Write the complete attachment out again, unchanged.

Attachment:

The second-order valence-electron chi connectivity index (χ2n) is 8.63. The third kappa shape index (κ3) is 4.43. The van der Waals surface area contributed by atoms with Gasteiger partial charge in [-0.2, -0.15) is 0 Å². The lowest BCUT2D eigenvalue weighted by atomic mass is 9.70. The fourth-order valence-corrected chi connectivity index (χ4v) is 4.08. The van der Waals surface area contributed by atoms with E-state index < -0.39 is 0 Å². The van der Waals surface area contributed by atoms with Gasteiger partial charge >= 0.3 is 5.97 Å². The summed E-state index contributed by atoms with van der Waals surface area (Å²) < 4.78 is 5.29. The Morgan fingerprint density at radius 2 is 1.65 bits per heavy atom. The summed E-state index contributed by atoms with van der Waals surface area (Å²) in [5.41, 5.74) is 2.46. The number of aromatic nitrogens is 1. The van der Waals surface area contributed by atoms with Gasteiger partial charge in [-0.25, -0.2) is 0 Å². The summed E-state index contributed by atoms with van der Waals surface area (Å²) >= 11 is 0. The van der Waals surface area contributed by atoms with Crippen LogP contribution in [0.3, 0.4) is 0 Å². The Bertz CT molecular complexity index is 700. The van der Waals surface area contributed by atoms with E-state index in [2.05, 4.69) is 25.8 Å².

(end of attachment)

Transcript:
The second-order valence-electron chi connectivity index (χ2n) is 8.63. The third kappa shape index (κ3) is 4.43. The van der Waals surface area contributed by atoms with Gasteiger partial charge in [-0.2, -0.15) is 0 Å². The lowest BCUT2D eigenvalue weighted by atomic mass is 9.70. The fourth-order valence-corrected chi connectivity index (χ4v) is 4.08. The van der Waals surface area contributed by atoms with E-state index < -0.39 is 0 Å². The van der Waals surface area contributed by atoms with Gasteiger partial charge >= 0.3 is 5.97 Å². The summed E-state index contributed by atoms with van der Waals surface area (Å²) < 4.78 is 5.29. The Morgan fingerprint density at radius 2 is 1.65 bits per heavy atom. The summed E-state index contributed by atoms with van der Waals surface area (Å²) in [5.41, 5.74) is 2.46. The number of aromatic nitrogens is 1. The van der Waals surface area contributed by atoms with Gasteiger partial charge in [-0.25, -0.2) is 0 Å². The summed E-state index contributed by atoms with van der Waals surface area (Å²) >= 11 is 0. The van der Waals surface area contributed by atoms with Crippen LogP contribution in [0.3, 0.4) is 0 Å². The Bertz CT molecular complexity index is 700. The van der Waals surface area contributed by atoms with E-state index in [2.05, 4.69) is 25.8 Å².